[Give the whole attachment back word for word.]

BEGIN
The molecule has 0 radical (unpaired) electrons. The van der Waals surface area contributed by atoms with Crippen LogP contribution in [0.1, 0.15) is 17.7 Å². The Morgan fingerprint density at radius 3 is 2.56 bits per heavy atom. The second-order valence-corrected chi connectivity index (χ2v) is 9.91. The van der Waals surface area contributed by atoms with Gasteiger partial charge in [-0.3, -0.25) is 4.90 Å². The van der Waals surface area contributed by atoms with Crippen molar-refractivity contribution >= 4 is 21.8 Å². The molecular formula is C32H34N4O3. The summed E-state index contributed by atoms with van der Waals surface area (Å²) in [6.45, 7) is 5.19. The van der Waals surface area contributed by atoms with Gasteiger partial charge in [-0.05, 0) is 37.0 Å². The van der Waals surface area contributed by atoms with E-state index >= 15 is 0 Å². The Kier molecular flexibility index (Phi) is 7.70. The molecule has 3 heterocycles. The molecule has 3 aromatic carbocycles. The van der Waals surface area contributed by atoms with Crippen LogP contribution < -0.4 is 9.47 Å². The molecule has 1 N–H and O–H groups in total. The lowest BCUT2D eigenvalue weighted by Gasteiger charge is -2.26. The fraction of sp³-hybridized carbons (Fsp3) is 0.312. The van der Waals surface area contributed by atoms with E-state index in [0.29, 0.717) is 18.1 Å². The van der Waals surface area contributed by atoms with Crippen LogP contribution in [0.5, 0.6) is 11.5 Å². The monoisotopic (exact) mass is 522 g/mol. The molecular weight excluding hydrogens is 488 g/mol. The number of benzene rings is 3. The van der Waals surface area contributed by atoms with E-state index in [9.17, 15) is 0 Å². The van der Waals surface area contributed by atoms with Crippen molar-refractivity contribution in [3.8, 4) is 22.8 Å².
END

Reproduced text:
The molecule has 0 radical (unpaired) electrons. The van der Waals surface area contributed by atoms with Crippen LogP contribution in [0.1, 0.15) is 17.7 Å². The Morgan fingerprint density at radius 3 is 2.56 bits per heavy atom. The second-order valence-corrected chi connectivity index (χ2v) is 9.91. The van der Waals surface area contributed by atoms with Gasteiger partial charge in [-0.3, -0.25) is 4.90 Å². The van der Waals surface area contributed by atoms with Crippen molar-refractivity contribution >= 4 is 21.8 Å². The molecular formula is C32H34N4O3. The summed E-state index contributed by atoms with van der Waals surface area (Å²) in [6.45, 7) is 5.19. The van der Waals surface area contributed by atoms with Gasteiger partial charge in [-0.05, 0) is 37.0 Å². The van der Waals surface area contributed by atoms with E-state index >= 15 is 0 Å². The Kier molecular flexibility index (Phi) is 7.70. The molecule has 3 heterocycles. The molecule has 3 aromatic carbocycles. The van der Waals surface area contributed by atoms with Crippen LogP contribution < -0.4 is 9.47 Å². The molecule has 1 N–H and O–H groups in total. The lowest BCUT2D eigenvalue weighted by Gasteiger charge is -2.26. The fraction of sp³-hybridized carbons (Fsp3) is 0.312. The van der Waals surface area contributed by atoms with E-state index in [0.29, 0.717) is 18.1 Å². The van der Waals surface area contributed by atoms with Crippen LogP contribution in [0.5, 0.6) is 11.5 Å². The monoisotopic (exact) mass is 522 g/mol. The molecular weight excluding hydrogens is 488 g/mol. The number of benzene rings is 3. The van der Waals surface area contributed by atoms with E-state index in [9.17, 15) is 0 Å². The van der Waals surface area contributed by atoms with Crippen molar-refractivity contribution in [3.8, 4) is 22.8 Å².